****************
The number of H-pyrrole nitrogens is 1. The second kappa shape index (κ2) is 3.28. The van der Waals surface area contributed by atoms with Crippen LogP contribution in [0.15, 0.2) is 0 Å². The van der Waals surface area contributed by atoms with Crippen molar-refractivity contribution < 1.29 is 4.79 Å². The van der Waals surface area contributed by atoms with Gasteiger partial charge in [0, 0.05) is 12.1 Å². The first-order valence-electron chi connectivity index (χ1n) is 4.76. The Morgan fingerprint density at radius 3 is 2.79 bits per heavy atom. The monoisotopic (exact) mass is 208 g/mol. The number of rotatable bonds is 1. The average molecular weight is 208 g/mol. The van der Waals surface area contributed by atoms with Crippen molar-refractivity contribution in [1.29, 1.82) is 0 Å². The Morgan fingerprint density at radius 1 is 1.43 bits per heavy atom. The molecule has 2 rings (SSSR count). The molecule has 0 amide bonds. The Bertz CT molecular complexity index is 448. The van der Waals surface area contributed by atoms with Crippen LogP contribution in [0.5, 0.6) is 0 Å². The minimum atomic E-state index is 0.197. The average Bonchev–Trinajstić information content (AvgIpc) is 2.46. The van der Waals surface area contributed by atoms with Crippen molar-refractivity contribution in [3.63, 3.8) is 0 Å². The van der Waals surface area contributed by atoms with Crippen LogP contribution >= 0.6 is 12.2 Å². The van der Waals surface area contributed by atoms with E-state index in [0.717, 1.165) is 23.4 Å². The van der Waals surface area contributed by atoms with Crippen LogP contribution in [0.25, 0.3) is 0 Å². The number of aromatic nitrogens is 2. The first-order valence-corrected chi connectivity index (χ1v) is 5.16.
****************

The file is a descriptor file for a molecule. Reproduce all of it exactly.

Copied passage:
The number of H-pyrrole nitrogens is 1. The second kappa shape index (κ2) is 3.28. The van der Waals surface area contributed by atoms with Crippen LogP contribution in [0.15, 0.2) is 0 Å². The van der Waals surface area contributed by atoms with Crippen molar-refractivity contribution < 1.29 is 4.79 Å². The van der Waals surface area contributed by atoms with Gasteiger partial charge in [0, 0.05) is 12.1 Å². The first-order valence-electron chi connectivity index (χ1n) is 4.76. The Morgan fingerprint density at radius 3 is 2.79 bits per heavy atom. The monoisotopic (exact) mass is 208 g/mol. The number of rotatable bonds is 1. The average molecular weight is 208 g/mol. The van der Waals surface area contributed by atoms with Crippen molar-refractivity contribution in [1.29, 1.82) is 0 Å². The Morgan fingerprint density at radius 1 is 1.43 bits per heavy atom. The molecule has 2 rings (SSSR count). The molecule has 0 amide bonds. The Bertz CT molecular complexity index is 448. The van der Waals surface area contributed by atoms with Crippen LogP contribution in [0.5, 0.6) is 0 Å². The minimum atomic E-state index is 0.197. The average Bonchev–Trinajstić information content (AvgIpc) is 2.46. The van der Waals surface area contributed by atoms with Crippen molar-refractivity contribution in [3.63, 3.8) is 0 Å². The van der Waals surface area contributed by atoms with Crippen LogP contribution >= 0.6 is 12.2 Å². The van der Waals surface area contributed by atoms with E-state index in [0.717, 1.165) is 23.4 Å². The van der Waals surface area contributed by atoms with Crippen LogP contribution in [0.25, 0.3) is 0 Å². The number of aromatic nitrogens is 2. The first-order valence-corrected chi connectivity index (χ1v) is 5.16.